The duo didn’t win the event in the end, but getting to see Tiger in dad-mode was quite the treat.
“I don’t think words can describe it,” Tiger said. “Just the fact that we were able to have this experience together, Charlie and I, they are memories for a lifetime.”
Maybe it will become a yearly tradition for the duo? Time will tell.
4. U.S. Open
No golfer was talked about more in 2020 than Bryson DeChambeau. His obsessive bulk-up process in a search for more distance was one of the most intriguing storylines of the year, and it culminated in his dominant win at the U.S. Open.
As other players faltered on the difficult Winged Foot setup, DeChambeau beat the course into submission. He finished at six under for the week. No other players broke par.
The win put an emphatic exclamation point on a wild year for DeChambeau, and acted as a proof of concept of his unusual process.
“It’s definitely validating,” DeChambeau said. “I’ve got to figure out a lot more. I am excited to be in this position, for sure. There’s no better place to be.”
3. PGA Championship
The first men’s major in the Covid era was a fun one. Collin Morikawa eventually prevailed, but at one point on Sunday there were seven players tied for the lead.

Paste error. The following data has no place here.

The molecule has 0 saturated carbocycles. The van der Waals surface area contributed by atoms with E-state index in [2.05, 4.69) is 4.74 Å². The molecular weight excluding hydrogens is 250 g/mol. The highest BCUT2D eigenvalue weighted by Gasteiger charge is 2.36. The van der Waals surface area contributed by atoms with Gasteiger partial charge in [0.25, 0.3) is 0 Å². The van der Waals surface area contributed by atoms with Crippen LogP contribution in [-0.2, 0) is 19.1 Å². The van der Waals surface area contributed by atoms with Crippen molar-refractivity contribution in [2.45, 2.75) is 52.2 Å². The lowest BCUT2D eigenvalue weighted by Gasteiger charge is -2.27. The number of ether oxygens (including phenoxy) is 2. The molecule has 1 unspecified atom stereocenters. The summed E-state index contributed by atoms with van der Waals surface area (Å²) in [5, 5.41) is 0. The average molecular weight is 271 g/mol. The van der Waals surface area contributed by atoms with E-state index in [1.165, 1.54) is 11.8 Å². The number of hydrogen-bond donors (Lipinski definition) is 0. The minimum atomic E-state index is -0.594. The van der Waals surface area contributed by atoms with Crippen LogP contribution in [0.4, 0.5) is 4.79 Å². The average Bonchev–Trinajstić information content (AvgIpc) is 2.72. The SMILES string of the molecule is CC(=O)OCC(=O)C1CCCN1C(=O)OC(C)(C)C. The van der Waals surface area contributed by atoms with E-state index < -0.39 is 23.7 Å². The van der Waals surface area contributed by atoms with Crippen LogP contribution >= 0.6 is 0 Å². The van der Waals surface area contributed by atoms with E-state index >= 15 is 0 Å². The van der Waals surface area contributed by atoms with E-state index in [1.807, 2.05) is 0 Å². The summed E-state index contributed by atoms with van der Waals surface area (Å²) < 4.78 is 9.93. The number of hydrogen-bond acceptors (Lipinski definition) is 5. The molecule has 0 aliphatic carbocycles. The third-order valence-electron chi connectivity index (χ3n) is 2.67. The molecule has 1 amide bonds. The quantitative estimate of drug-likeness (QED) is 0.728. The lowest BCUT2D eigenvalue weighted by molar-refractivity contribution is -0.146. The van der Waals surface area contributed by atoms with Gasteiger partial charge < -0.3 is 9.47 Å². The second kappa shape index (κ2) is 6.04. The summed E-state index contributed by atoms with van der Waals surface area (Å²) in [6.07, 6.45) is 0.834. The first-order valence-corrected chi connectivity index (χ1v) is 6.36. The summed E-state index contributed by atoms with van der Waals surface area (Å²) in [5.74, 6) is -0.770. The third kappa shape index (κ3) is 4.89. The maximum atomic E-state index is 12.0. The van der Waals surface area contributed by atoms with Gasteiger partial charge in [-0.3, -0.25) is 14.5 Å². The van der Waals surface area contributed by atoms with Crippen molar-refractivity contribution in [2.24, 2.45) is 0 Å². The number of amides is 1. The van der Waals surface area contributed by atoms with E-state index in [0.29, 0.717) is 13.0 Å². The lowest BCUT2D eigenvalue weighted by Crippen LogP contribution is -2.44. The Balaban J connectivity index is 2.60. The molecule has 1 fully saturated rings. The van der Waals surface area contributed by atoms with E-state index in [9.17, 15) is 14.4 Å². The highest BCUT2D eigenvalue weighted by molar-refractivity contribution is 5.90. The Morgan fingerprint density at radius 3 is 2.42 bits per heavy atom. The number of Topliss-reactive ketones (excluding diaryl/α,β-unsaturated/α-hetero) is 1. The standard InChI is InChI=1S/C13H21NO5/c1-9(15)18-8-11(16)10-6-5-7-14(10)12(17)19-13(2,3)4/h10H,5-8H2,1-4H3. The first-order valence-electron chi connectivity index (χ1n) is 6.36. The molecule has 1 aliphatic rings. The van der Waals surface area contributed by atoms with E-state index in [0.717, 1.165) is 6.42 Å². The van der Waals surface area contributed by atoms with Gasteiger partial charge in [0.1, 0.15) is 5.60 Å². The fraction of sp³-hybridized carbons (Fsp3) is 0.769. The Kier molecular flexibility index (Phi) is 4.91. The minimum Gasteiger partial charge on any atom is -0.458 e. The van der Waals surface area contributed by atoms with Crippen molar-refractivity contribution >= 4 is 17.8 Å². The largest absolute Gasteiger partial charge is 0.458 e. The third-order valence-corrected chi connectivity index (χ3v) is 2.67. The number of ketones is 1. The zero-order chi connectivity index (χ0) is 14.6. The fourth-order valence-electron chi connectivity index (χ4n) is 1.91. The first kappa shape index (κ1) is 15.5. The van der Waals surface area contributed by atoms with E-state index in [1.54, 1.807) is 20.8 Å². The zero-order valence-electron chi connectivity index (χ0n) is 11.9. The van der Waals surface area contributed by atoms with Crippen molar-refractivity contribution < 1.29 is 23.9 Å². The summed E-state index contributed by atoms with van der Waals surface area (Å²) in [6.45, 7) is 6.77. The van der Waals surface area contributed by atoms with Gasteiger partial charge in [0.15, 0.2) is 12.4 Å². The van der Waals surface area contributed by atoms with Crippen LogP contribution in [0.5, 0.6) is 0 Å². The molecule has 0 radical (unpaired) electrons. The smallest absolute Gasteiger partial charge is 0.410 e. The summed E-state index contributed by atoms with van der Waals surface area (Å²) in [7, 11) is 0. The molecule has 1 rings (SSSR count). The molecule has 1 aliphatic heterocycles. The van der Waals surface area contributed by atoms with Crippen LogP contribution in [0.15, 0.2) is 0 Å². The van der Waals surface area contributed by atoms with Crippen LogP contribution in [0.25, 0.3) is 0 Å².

Morikawa eventually broke away from the pack as he holed a clutch chip on the 14th and then fired a towering drive on the 16th within 10 feet of the pin, setting up an emphatic eagle to all but seal the win.
“I’m on cloud nine right now,” Morikawa said Sunday evening. “It’s hard to think about what this championship means.”
2. Women’s Open Championship
But then she got into the LPGA’s Drive On Championship, finished ninth and all of the sudden was in the Open. Once she set foot on European soil, Popov looked unstoppable.
Contesting heavy winds throughout the week, Popov was able to shoot seven under, including a superb 68 in the final round for her first win on any major tour.
“It feels amazing. There’s a lot of hard work behind it, and a lot of struggles that I went through the last six years,” Popov said in the aftermath of her unlikely win. “I’m glad I stuck with it. I almost quit playing last year.”
Good thing she didn’t.
1. Players Championship
Although no champion was crowned, the 2020 Players Championship will never be forgotten. As the coronavirus took hold in the U.S., the PGA Tour was in the midst of staging its premier event of the year.
Players got through one round of the event, but with the rest of the sports world coming to a screeching halt all around them, the Tour had no choice but to cancel the rest of the event and put further operations on pause.
“We’re obviously incredibly disappointed to suspend the PGA Tour’s season for our players and our fans,” said PGA Tour Commissioner Jay Monahan. “I’ve said all along, the health and safety of everyone associated with this organization is our No. 1 priority.”
The Tour eventually returned two months later, but nothing has been the same since that fateful week in March. Who knows if it will ever really be the same.